EU countries vote to pass stringent HDV emissions targets

Trucks on autobahn Trucks on autobahn: New emissions regs will cut CO2

Reuters has reported that European Union countries have voted to pass a law intended to outline future emissions reduction targets for heavy-duty trucks.

The law passed after late demands from Germany had threatened to stop the vote. To win German backing a clause was added to cover development of future rules covering trucks using CO2-neutral fuels that would count towards the targets.

The law covers a 90% cut in CO2 emissions for HD trucks and coaches by 2040.

The change was requested by Germany’s Free Democrat party Transport minister Volker Wissing. It is unusual for such a change to be requested, particularly after a deal for the cuts had already been agreed.

A similar loophole was put in place at Germany’s request last year covering passenger vehicles using combustion engines and CO2-neutral fuels last year.

This maintains the target set last year by the European Commission covering a 90% reduction in emissions by 2040 for new coaches and trucks over 7.5 tonnes.

“The aim is to further reduce CO2 emissions in the road transport sector and to introduce new targets for 2030, 2035 and 2040. The new rules will contribute to fulfilling the EU’s 2030 climate ambitions and reaching climate neutrality by 2050,” the European Council said in a statement at the time.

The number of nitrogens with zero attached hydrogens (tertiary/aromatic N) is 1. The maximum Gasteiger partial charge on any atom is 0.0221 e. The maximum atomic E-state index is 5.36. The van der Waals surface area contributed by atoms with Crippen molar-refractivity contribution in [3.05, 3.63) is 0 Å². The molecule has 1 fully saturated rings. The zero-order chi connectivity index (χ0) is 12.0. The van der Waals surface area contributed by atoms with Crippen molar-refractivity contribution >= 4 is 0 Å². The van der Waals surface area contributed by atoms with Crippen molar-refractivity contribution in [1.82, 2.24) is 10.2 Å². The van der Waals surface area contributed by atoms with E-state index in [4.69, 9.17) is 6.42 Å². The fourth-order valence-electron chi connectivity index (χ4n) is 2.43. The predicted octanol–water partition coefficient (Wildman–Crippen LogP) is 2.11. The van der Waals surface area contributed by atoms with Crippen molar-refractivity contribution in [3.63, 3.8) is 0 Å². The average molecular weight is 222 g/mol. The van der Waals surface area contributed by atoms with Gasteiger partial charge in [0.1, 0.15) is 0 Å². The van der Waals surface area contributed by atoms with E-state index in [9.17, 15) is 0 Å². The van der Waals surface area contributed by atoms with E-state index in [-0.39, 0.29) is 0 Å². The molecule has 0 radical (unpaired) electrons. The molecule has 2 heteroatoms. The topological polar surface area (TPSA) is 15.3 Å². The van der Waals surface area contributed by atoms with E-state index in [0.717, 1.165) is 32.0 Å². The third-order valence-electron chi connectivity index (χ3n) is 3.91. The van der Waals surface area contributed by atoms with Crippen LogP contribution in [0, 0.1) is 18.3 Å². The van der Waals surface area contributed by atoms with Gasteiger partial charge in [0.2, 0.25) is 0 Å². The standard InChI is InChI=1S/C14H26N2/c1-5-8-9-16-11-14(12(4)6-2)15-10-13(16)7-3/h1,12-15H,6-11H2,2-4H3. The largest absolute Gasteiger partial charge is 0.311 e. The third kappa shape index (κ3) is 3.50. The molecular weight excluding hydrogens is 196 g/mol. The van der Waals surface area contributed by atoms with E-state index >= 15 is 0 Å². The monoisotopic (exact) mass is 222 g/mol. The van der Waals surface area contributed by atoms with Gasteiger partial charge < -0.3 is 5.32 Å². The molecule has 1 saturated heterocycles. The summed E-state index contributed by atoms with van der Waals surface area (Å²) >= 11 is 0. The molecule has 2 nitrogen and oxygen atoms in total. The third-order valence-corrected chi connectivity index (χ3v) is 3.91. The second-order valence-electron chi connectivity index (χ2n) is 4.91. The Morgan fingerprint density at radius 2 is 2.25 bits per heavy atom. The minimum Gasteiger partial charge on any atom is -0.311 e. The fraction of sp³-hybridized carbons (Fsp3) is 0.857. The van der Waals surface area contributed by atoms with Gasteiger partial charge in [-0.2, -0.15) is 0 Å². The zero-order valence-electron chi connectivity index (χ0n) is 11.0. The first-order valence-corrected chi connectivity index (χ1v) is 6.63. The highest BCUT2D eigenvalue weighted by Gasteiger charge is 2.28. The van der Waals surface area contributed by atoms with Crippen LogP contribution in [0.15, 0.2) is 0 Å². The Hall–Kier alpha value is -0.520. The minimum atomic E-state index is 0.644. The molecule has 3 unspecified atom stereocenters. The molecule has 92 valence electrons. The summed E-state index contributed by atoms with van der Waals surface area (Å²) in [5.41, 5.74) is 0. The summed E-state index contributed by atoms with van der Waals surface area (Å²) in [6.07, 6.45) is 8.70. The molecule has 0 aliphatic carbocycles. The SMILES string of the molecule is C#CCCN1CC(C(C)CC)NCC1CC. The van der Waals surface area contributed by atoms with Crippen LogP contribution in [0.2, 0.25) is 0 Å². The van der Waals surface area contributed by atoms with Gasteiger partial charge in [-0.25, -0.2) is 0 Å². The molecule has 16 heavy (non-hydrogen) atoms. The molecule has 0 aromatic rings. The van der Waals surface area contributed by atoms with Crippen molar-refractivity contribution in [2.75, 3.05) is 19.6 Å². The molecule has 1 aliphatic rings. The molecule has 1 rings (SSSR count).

HDV and coach manufacturers will be required to cut emissions by 45% from 2030 and 65% from 2035, compared to 2019 levels.

The heavy-duty vehicle (HDV) sector is reported to contribute more than 25% of greenhouse gas emissions from road transport in the European Union. Emissions standards for HDVs covering CO2 were set for the first time in 2019.

The provisional agreement is reported to also include a zero-emissions target for city buses by 2035. An intermediate 90% reduction is set for 2030.

Low-volume manufacturers and vehicles used for mining, forestry and agriculture, together with those used by the armed forces and fire services, civil protection and public order and medical care will be exempt.


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